How 100Mbps uncapped fibre became cheap in South Africa

Thanks to the availability of international content at local peering locations like NAPAfrica, Internet service providers are able to offer cheap, fast uncapped fibre services in South Africa.

This is according to Simon Swanepoel, managing director of Directel, which operates fibre-only ISP RocketNet.

Essentially, bandwidth has become free, and service providers need only recover their capital costs – such as links to peering points, and ports on switches.

“NAPAfrica has done a great job in canvassing content providers and bringing international peers like Facebook, Google, Cloudflare, and Akamai in,” said Swanepoel.

Netflix, YouTube, and other high-bandwidth services also have local content nodes in South Africa.

It is thanks to this explosion of content providers on NAPAfrica’s local network that “new kids on the block” like RocketNet can offer uncapped and unshaped services with no fair usage policy.

Swanepoel said around 80% of their total traffic is “free” – locally peered traffic through NAPAfrica.

“It effectively drops our cost on expensive international links into London, where the traditional ISPs used to peer.”

The arrival of international content in South African data centres was just one component for prices to come down like they have, said Swanepoel.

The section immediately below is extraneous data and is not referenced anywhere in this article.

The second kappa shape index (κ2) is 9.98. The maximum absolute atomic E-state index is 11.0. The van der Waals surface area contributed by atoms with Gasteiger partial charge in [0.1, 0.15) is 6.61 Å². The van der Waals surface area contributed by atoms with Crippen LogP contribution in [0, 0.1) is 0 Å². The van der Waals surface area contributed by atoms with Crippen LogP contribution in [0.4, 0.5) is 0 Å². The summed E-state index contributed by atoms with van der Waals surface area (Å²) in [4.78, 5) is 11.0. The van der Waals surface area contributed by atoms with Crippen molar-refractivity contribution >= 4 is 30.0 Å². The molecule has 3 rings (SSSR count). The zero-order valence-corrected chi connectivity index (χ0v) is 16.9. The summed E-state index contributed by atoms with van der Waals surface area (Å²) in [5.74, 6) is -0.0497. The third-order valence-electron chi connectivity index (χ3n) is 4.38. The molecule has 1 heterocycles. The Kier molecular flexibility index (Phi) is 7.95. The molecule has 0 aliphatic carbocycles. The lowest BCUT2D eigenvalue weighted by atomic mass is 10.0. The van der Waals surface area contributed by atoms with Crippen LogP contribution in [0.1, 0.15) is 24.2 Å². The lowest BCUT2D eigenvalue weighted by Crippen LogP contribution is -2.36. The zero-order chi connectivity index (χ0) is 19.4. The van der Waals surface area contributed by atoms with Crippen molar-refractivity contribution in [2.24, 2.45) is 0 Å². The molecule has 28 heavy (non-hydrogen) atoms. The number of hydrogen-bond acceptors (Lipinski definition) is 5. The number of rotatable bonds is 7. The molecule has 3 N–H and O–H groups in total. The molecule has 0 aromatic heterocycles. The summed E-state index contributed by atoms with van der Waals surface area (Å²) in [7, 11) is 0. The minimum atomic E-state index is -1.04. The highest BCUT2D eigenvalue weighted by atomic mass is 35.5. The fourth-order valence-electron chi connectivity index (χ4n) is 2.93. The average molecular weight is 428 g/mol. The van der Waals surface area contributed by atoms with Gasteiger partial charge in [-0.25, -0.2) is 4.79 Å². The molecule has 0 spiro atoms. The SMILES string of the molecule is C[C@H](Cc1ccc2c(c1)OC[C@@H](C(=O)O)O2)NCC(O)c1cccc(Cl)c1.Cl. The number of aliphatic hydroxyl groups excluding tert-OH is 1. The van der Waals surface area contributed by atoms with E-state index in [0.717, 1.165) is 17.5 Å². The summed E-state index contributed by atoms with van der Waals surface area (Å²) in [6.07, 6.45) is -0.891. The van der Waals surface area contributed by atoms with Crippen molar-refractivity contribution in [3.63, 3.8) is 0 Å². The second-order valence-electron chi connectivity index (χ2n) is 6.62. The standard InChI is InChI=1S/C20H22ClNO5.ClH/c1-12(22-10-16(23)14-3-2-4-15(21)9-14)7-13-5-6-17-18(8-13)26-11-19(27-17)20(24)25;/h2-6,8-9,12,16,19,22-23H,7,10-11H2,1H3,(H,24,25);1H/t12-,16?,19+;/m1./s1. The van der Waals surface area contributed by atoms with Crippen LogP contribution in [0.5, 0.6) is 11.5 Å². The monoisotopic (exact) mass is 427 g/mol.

Fibre network operators like Vumatel, SADV, Octotel, and Frogfoot have created the demand.

“By building large-scale networks into high-density areas, they have contributed to the reduction in price of last-mile connectivity.”

Shift from wholesale

Liquid Telecom chief business development officer Willem Marais told MyBroadband they too have seen a shift in the wholesale market.

Customers like Internet service providers are procuring less international private leased circuit (IPLC) capacity and more IP transit.

“Most of the ISPs no longer require their own international capacity to peer and to reach content services,” said Marais.

They are also seeing a further shift in revenues to metro and last-mile services, away from IPLC.

“That said, you still have the big content providers who need international capacity,” said Marais.

“What you will find is that revenues will remain flat or grow marginally on international capacity. What we will see is an increase in ISPs and businesses taking direct connectivity services into data centres and Internet exchange points.”

Marais predicted that we will continue to see a significant increase in the amount of capacity businesses and ISPs take up, allowing the price per Mbps to decline.

This will allow price elasticity to continue, and for users to enjoy higher speeds at the same price, said Marais.

Now read: Fastest ISPs for Netflix in South Africa

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How 100Mbps uncapped fibre became cheap in South Africa